> Ode being a major exception. But, it was Copland's choice to do so. Copland also reduced the size 
> of the orchestra, making it less expensive to perform.
> Even Toscanini made changes in orchestration.
> Karl
>
>    On Monday, February 22, 2016 10:32 AM, John Haley <[log in to unmask]> wrote:
>
>
> I wish you would do an article, Tom, setting forth all of those Mercury
> facts you have put in this post.  Nobody else knows all these things the
> way you do.
>
> Re the Copland cuts, it is really astonishing today that a conductor
> (Bernstein) would impose cuts of only ten measures (or in Koussevitzky's
> case, only 2 measures), on a poor contemporary composer who is obviously
> anxious, first of all, to get the work performed.  What possible
> difference could it make to an audience to hear 10 (or especially two)
> additional measures of music, as envisioned by the composer.  Even Szell
> felt to urge to "improve" what Bartok wrote.  Imagine that.  I could
> understand shortening a work by several minutes if is is getting dull
> (although I would rather hear the piece myself to judge that), but whacking
> out small numbers of measures seems like nothing more than the triumph of a
> conductor's ego.  Don't you wonder about putting the shoe on the other
> foot--how Bernstein would have reacted if another conductor had imposed
> small cuts on his "serious" compositions?
>
> Best,
> John Haley
>
>
>
>
>> On Mon, Feb 22, 2016 at 6:36 AM, Tom Fine <[log in to unmask]> wrote:
>>
>> Hi Eric:
>>
>> I have no idea why Mercury used the various colored labels. It could have
>> to do with what vinyl compounds were used, or the distribution lists, or
>> something else. I am pretty sure that Mercury's Richmond plant, at least in
>> the early 60's, used a quieter vinyl compound for the broadcast-only
>> pressings. I have plenty of Limelight albums pressed there in the late
>> 60's, with Broadcast Only labels, and the vinyl is awful, so apparently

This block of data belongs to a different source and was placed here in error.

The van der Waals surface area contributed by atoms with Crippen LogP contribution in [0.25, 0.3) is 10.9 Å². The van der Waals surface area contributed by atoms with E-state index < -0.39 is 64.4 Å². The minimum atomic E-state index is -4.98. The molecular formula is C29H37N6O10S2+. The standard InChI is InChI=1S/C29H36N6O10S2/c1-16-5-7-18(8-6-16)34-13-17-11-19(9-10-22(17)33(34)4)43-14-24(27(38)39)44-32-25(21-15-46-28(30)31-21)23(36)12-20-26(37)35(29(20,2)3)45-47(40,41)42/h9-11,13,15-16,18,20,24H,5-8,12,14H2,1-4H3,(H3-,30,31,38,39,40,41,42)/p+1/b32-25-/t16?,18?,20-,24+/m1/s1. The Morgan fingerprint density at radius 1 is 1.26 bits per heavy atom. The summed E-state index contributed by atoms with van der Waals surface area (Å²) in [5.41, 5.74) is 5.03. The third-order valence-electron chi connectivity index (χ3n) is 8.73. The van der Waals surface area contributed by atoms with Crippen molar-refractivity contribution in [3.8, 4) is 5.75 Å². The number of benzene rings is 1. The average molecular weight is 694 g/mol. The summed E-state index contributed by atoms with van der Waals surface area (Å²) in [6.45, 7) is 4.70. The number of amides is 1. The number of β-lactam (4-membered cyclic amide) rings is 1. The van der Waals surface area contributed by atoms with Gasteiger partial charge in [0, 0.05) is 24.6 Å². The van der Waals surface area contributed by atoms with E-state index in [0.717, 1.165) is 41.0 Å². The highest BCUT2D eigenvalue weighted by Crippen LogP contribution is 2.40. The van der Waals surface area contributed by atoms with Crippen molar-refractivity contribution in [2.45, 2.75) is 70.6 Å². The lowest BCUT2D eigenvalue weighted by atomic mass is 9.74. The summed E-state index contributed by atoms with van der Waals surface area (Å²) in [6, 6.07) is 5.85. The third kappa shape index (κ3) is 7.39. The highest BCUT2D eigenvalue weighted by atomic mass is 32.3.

>> some Philips cost-cutter changed the protocol at some point. The early
>> Richmond Mercury Living Presence cuts, the ones with "RFR" in the deadwax,
>> generally aren't bad. I think a noisier vinyl compound was generally used
>> for Philips USA pressings of the same era. The PHS90000/PH50000 series was
>> cut at Fine Recording, from tapes sent over by Philips, and pressed at
>> Richmond. The USA cover art and liner notes were original to this market,
>> too. At first, after buying Mercury, Philips tried to establish a unique
>> label/brand in the US market. They never put enough money behind it and
>> never had any marketing skill, so it didn't catch fire. They pulled the
>> plug on all of this by the early 70s, consolidating their classical record
>> business in Holland. There is also some overlap in the Mercury and Philips
>> classical catalogs. Mercury made a series of recordings for Philips, all
>> released on the Philips label, in 1961 in England. And, in the SR90400
>> range, there are some recordings from Philips released under the Mercury
>> Living Presence label here. Mercury producer Harold Lawrence produced
>> recordings for Philips, notably Colin Davis/LSO Handel Messiah. And, from
>> 1965 on, Philips engineers made the Mercury recordings in England, using
>> their own version of the 3-spaced-omni mic technique, which they called
>> "M3."
>>
>> -- Tom Fine
>>
>> ----- Original Message ----- From: "Eric Nagamine" <[log in to unmask]>
>> To: <[log in to unmask]>
>> Sent: Monday, February 22, 2016 4:03 AM
>> Subject: Re: [ARSCLIST] A couple of Mercury questions for Tom Fine
>>
>>
>> Tom,
>>>
>>> Thanks for the link to the Penndorf page. I'd forgotten about his work on
>>> labels.  I found that he does mention that the colored labels were
>>> promo/for
>>> broadcast pressings in section 11. It's interesting that there were
>>> various
>>> colored promo labels when labels like Columbia generally only had white
>>> label promos. I think that RCA had no promo labels only the "for